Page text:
The syntax for specifying options in an option file is similar to command-line syntax, except that you omit the leading two dashes. For example, --quick or --host=localhost on the command line should be specified as quick or host=localhost in an option file. To specify an option of the form --loose-opt_name in an option file, write it as loose-opt_name.

Empty lines in option files are ignored. Non-empty lines can take any of the following forms:

  • #comment, ;comment

    Comment lines start with ‘#’ or ‘;’. A ‘#’ comment can start in the middle of a line as well.

  • [group]

    group is the name of the program or group for which you want to set options. After a group line, any opt_name or set-variable lines apply to the named group until the end of the option file or another group line is given.

  • opt_name

    This is equivalent to --opt_name on the command line.

  • opt_name=value

    This is equivalent to --opt_name=value on the command line. In an option file, you can have spaces around the ‘=’ character, something that is not true on the command line. You can quote the value with single quotes or double quotes. This is useful if the value contains a ‘#’ comment character or whitespace.

Leading and trailing blanks are automatically deleted from option names and values. You may use the escape sequences ‘\b’, ‘\t’, ‘\n’, ‘\r’, ‘\\’, and ‘\s’ in option values to represent the backspace, tab, newline, carriage return, and space characters.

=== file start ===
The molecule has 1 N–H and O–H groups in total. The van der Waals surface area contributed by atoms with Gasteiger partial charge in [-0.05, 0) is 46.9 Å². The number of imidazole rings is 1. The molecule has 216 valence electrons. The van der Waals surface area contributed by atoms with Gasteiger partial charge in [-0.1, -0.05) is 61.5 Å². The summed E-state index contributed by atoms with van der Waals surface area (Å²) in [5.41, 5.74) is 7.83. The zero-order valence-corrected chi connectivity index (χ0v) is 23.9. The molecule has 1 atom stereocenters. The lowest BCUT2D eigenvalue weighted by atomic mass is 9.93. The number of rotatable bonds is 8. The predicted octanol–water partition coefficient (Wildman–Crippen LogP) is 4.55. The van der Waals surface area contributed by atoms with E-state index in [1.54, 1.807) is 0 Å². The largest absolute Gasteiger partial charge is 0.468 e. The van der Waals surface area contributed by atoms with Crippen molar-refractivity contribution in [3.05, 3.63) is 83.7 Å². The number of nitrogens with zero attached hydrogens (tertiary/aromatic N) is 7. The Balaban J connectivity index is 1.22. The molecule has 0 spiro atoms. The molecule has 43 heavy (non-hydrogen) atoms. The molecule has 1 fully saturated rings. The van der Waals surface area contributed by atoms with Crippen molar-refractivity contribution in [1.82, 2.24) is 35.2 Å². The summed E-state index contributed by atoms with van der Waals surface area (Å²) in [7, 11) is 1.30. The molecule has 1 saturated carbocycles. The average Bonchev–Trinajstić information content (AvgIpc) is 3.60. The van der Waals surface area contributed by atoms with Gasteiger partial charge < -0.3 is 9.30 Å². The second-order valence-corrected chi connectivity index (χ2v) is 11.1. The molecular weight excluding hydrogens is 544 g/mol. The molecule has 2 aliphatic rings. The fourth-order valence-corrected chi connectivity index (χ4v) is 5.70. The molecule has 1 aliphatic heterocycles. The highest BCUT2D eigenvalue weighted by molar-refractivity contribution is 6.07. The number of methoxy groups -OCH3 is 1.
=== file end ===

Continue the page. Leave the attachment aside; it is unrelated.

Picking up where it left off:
On Windows, if an option value represents a pathname, you should specify the value using ‘/’ rather than ‘\’ as the pathname separator. If you use ‘\’, you must double it as ‘\\’, because ‘\’ is the escape character in MySQL.

If an option group name is the same as a program name, options in the group apply specifically to that program.

The [client] option group is read by all client programs (but not by mysqld). This allows you to specify options that apply to all clients. For example, [client] is the perfect group to use to specify the password that you use to connect to the server. (But make sure that the option file is readable and writable only by yourself, so that other people cannot find out your password.) Be sure not to put an option in the [client] group unless it is recognized by all client programs that you use. Programs that do not understand the option quit after displaying an error message if you try to run them.